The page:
Wednesday, July 07, 2010

Superwash vs Non-Superwash top

................... Two views of an experiment in correcting a labelling error.

The blue mini-skeins were each spun from what was labelled either Superwash or
Non-Superwash in the BFL Top. The results show clearly that we labelled the bins wrong!

Cannot tell you how I felt to receive two letters over the weekend from customers who swore that they did not get the spinning fiber they ordered. One expected superwash BFL; the other ordered non-superwash BFL. Both told stories with the same bottom line: it either felted, or didn't. And, we all know that superwash is not supposed to felt unless submitted to extreme condition.

That's what I tried to do with the experiment in dyeing first a 2-ply yarn and then a hank of roving. The yarn was dunked into almost boiling water for an initial soak, and lifted out by the choke ties and unceremoniously dipped several times more in the soaking bath. Then, they were tossed into a dyepot which was a little too hot and again subjected to the dipping technique, with a few swats of a long handled plastic spoon added for effect. The skein on the left held up from the first bit of abuse; the plies maintained their identification, and there was no spreading out of fiber as in the right hand side hank. The hank on the left side absorbed more color than the one on the right. Conclusion: Left side is Superwash, though not labelled as such, and right side is non-superwash, though, again, not labelled as such. Shame, shame.

The top reacted in the same way, but fpr one noticeable difference which was in the color of the top when it first hit the soaking bath before being dyed. The one of the left kept the white-white color, and the one of the right immediately darkened. The yellowish cast. which was more prominent on the right hand side raw fiber, is a clue that BFL might be superwash.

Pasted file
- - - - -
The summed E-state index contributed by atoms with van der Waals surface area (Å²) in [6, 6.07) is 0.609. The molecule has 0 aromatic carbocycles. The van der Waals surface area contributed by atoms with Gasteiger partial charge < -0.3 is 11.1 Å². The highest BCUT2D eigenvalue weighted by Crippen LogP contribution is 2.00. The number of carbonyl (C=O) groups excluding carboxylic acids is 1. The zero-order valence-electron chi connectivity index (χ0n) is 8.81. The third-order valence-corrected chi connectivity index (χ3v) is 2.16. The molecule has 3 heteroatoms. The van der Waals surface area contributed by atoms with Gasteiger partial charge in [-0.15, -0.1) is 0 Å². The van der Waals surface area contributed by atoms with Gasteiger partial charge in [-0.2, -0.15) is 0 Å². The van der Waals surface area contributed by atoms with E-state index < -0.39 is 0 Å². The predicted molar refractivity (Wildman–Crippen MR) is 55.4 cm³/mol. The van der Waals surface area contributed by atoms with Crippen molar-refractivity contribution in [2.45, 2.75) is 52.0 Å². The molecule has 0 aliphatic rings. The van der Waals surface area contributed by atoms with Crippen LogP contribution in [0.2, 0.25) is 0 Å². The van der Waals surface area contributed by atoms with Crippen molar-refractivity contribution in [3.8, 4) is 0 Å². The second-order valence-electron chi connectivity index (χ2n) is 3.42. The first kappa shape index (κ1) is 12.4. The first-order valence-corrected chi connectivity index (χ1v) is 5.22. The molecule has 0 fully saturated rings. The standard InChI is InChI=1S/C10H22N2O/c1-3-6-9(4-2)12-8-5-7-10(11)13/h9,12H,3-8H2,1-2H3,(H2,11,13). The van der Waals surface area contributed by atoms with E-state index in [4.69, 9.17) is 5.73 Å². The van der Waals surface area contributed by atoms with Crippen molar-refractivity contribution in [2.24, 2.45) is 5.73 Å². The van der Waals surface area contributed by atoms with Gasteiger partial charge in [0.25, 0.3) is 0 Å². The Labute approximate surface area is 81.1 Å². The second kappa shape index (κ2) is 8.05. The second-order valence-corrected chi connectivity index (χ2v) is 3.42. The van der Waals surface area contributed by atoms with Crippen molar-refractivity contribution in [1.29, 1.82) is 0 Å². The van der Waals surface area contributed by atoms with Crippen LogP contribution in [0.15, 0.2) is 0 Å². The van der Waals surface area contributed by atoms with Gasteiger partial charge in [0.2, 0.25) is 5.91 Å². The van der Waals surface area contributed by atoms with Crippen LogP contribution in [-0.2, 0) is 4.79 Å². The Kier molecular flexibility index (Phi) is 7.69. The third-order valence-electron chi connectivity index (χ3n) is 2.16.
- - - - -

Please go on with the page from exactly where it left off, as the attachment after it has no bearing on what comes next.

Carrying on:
After much worse abuse applied to the top including stirring about in the hot dye bath, a series of swift thwacks to the bulk, and general agitation -- which we all know is one of the two necessary environmental requirements to make felt, the other being heat -- the theory formed from the skein experiment was supported by evidence of thick felting in one skein. Again, this fiber had been originally labelled as superwash, but it obviously was not superwash.

So, there we have evidence of the results of passing out one fiber to unsuspecting customers who just want to dye up some nice BFL top and are, instead, subjected to a rude experience.

I'm sorry.

Actually, we did a quick experiment in the shop and immediately saw the true non-superwash begin to cling together when first wet, and the color to deepen to the yellowish tone. This is true of superwash yarns and fibers. The chemical process does darken the fiber itself. The other immediate clue was the superwash fiber absorbed more color. It is darker than the non-superwash, regular fiber, and this is always true of superwash. The superwash process strips away the tiny scales which line each shaft of fiber, exposing the core to the dye. Instead of the dead scales disapating the color, the core of superwash fiber is exposed to the dyes without any shielding from the scales.

OK, all's fixed now. The bins are labelled correctly, and we are making it right with the few customers who purchased this confused lot in the past seven weeks. Again, my apologies for the mix-up!

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